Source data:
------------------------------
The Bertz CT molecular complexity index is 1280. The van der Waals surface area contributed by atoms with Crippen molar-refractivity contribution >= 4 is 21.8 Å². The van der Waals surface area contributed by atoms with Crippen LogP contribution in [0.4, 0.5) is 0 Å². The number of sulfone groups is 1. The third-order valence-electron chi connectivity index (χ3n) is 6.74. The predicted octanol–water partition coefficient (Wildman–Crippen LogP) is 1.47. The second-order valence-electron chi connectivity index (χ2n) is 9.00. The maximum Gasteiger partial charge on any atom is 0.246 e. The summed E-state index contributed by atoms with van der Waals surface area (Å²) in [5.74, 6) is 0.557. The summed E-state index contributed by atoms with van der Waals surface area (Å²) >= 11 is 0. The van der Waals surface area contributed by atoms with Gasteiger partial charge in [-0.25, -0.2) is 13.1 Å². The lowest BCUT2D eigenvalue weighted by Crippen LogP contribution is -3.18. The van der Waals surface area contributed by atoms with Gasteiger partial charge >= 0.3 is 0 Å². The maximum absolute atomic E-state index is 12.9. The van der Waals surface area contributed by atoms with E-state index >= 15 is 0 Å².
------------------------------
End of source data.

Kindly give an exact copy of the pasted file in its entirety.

The Bertz CT molecular complexity index is 1280. The van der Waals surface area contributed by atoms with Crippen molar-refractivity contribution >= 4 is 21.8 Å². The van der Waals surface area contributed by atoms with Crippen LogP contribution in [0.4, 0.5) is 0 Å². The number of sulfone groups is 1. The third-order valence-electron chi connectivity index (χ3n) is 6.74. The predicted octanol–water partition coefficient (Wildman–Crippen LogP) is 1.47. The second-order valence-electron chi connectivity index (χ2n) is 9.00. The maximum Gasteiger partial charge on any atom is 0.246 e. The summed E-state index contributed by atoms with van der Waals surface area (Å²) in [5.74, 6) is 0.557. The summed E-state index contributed by atoms with van der Waals surface area (Å²) >= 11 is 0. The van der Waals surface area contributed by atoms with Gasteiger partial charge in [-0.25, -0.2) is 13.1 Å². The lowest BCUT2D eigenvalue weighted by Crippen LogP contribution is -3.18. The van der Waals surface area contributed by atoms with Gasteiger partial charge >= 0.3 is 0 Å². The maximum absolute atomic E-state index is 12.9. The van der Waals surface area contributed by atoms with E-state index >= 15 is 0 Å².